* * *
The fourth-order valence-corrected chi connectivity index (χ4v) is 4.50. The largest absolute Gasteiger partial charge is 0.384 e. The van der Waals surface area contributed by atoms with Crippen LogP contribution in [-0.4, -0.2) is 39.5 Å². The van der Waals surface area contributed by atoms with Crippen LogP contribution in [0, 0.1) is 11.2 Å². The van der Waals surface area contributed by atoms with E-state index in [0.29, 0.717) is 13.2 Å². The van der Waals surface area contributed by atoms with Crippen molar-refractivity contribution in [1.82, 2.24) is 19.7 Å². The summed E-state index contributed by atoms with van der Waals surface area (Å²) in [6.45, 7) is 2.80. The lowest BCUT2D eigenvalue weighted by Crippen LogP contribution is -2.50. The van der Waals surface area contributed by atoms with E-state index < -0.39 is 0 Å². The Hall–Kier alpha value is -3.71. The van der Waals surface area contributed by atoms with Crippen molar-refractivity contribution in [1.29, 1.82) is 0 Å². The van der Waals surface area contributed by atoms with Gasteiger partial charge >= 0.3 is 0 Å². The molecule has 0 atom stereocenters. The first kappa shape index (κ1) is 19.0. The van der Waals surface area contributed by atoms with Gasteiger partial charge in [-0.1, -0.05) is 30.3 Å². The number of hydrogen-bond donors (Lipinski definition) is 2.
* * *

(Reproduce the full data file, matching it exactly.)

The fourth-order valence-corrected chi connectivity index (χ4v) is 4.50. The largest absolute Gasteiger partial charge is 0.384 e. The van der Waals surface area contributed by atoms with Crippen LogP contribution in [-0.4, -0.2) is 39.5 Å². The van der Waals surface area contributed by atoms with Crippen LogP contribution in [0, 0.1) is 11.2 Å². The van der Waals surface area contributed by atoms with E-state index in [0.29, 0.717) is 13.2 Å². The van der Waals surface area contributed by atoms with Crippen molar-refractivity contribution in [1.82, 2.24) is 19.7 Å². The summed E-state index contributed by atoms with van der Waals surface area (Å²) in [6.45, 7) is 2.80. The lowest BCUT2D eigenvalue weighted by Crippen LogP contribution is -2.50. The van der Waals surface area contributed by atoms with E-state index < -0.39 is 0 Å². The Hall–Kier alpha value is -3.71. The van der Waals surface area contributed by atoms with Crippen molar-refractivity contribution in [1.29, 1.82) is 0 Å². The van der Waals surface area contributed by atoms with Gasteiger partial charge >= 0.3 is 0 Å². The molecule has 0 atom stereocenters. The first kappa shape index (κ1) is 19.0. The van der Waals surface area contributed by atoms with Gasteiger partial charge in [-0.1, -0.05) is 30.3 Å². The number of hydrogen-bond donors (Lipinski definition) is 2.